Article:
Discussion in 'Tack & Equipment' started by jill pondell, Feb 17, 2016.
Is there a situation when a training martingale is applicable?
What is its correct usage?
We use both a running and a german martingale as needed.
Running martigales are very helpful for a horse that likes to invert, especially when the rider doesn't have good hands yet. If the riders hands get to high, the preasure on the snaffle bit still comes at the appropriate angle to keep the horses head set correctly. The horse also learns very quicky that they get an instant release in preassure as they drop their head.
We use the German on a horse that needs to be taught not to rip their rider right out of the saddle. The german can exert a lot of pressure and should be a rider with good hands.
Billy Royal® 10 Ring Training Martingale in Arabian Training Martingales
Here is the type of martingale I am asking about The concept seems the same as a running.
I am on a very firm stance of avoiding them if I can. I feel they restrict my ability to interact laterally and tend to teach a different kind of bad habit from the one I'm trying to correct.
Now for horses who are head tossers who have been vet checked/dentist checked, I would consider it to protect myself.
I think a lot of inexperienced hands use them to get a horse "in frame" and they're missing the whole point.
On the property where I ride there is a dressage trainer and a saddleseat trainer. I see the saddleseat trainer using these on all his horses and today my trainer had me use one on my mare.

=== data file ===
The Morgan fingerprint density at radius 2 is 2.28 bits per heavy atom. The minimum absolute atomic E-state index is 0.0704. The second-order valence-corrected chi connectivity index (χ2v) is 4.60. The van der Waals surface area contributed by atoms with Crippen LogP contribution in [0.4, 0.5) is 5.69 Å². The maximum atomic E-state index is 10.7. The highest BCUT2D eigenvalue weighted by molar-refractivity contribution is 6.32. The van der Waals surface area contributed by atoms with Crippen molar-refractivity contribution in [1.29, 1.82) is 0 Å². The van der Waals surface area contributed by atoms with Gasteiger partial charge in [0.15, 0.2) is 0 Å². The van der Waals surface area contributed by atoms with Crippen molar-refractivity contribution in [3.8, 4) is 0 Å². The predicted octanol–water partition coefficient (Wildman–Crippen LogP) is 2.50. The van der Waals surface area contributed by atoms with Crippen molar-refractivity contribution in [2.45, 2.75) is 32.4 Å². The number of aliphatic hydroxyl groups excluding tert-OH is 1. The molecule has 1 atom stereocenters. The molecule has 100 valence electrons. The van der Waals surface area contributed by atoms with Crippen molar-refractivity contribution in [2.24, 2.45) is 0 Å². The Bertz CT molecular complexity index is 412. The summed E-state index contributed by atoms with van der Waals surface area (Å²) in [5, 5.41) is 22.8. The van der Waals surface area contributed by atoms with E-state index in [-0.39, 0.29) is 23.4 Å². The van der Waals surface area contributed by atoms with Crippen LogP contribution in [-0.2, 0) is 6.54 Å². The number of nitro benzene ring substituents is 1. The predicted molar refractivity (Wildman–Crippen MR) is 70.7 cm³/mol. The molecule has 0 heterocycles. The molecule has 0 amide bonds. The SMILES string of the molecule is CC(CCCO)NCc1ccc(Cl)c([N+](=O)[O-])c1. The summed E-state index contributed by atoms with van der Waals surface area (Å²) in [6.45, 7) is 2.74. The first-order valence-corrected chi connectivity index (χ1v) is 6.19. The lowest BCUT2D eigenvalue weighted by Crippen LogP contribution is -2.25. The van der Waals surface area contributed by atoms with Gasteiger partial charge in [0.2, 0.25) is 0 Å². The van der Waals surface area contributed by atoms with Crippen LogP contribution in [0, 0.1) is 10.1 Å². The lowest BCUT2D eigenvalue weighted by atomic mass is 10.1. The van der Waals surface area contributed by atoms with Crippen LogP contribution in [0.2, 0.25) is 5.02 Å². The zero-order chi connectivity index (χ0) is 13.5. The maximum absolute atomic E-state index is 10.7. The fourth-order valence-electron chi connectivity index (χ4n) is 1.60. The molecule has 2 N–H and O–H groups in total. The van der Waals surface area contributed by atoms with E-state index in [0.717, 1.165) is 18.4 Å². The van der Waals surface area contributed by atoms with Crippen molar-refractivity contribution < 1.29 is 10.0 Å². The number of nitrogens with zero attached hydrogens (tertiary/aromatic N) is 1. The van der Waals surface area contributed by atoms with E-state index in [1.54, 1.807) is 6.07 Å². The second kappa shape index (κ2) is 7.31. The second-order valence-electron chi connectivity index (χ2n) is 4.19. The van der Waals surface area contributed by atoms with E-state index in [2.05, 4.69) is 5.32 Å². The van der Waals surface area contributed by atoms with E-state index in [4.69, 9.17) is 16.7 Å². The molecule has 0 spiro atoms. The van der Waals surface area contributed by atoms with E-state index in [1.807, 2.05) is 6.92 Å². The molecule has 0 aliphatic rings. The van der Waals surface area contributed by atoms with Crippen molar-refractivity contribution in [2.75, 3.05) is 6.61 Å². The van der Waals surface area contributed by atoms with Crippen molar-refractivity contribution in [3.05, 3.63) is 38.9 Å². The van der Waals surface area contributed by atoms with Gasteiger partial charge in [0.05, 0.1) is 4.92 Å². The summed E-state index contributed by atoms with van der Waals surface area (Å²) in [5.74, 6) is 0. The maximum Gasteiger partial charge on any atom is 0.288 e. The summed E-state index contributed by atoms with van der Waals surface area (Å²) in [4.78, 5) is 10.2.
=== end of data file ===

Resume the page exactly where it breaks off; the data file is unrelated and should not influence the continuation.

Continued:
I would....be very wary if a trainer users it on all of his horses. I tend not to talk badly about trainers I don't know (and haven't seen train) however it sits poorly with me. All tools have their place, but no tool is always right. You wouldn't expect a screwdriver to do everything you need for your car repairs, eh? It takes a keen eye to see what you need and why, or if you need anything other than "going back to square one"
I find that a lot of trainers use these to get a horse "on the vertical" quick and fast without any care for proper impulsion, straightness, suppleness, etc. You can get a picture that kinda looks like what's correct in much less the time this way. What ends up happening, more often than not, is a horse with it's face locked into place but absolutely no engagement from the back coming forward. Or worse, they suck back behind the bit and are completely hollow.
Then again, saddleseat isn't my discipline.
I've never seen one adjusted or ridden with in a way that would hold a horse behind the vertical on its own, nor would it prevent lateral flexion. I do a lot of flexion with my horses in these, and most of the time they're inactive. As the point with Arabian saddle seat horses (or hunter pleasure horses in my case) is to have a ton of drive from behind with free, elevated shoulders, it's certainly not preventing that.
Ask your trainer why you're using it. If your trainer won't (or can't) answer, then it's an issue. My trainer automatically explains anything new we're trying on my horses, whether it's tack, a bit change, or a riding exercise. If for some reason he doesn't explain, I'll ask and he readily answers.
Very solid advice.
Having read some of your other threads I think you need a new trainer. The issue is not with the horse but your riding ability. I would never put a 'training aid' other than a set of grass reins on a horse ridden by someone who is not a competent rider.
Sorry if you think my reply is harsh I am just trying to be honest. I think your 'trainer' might end up getting you seriously injured.
I moved to a new training facility in December, if you're thinking of my old trainer.
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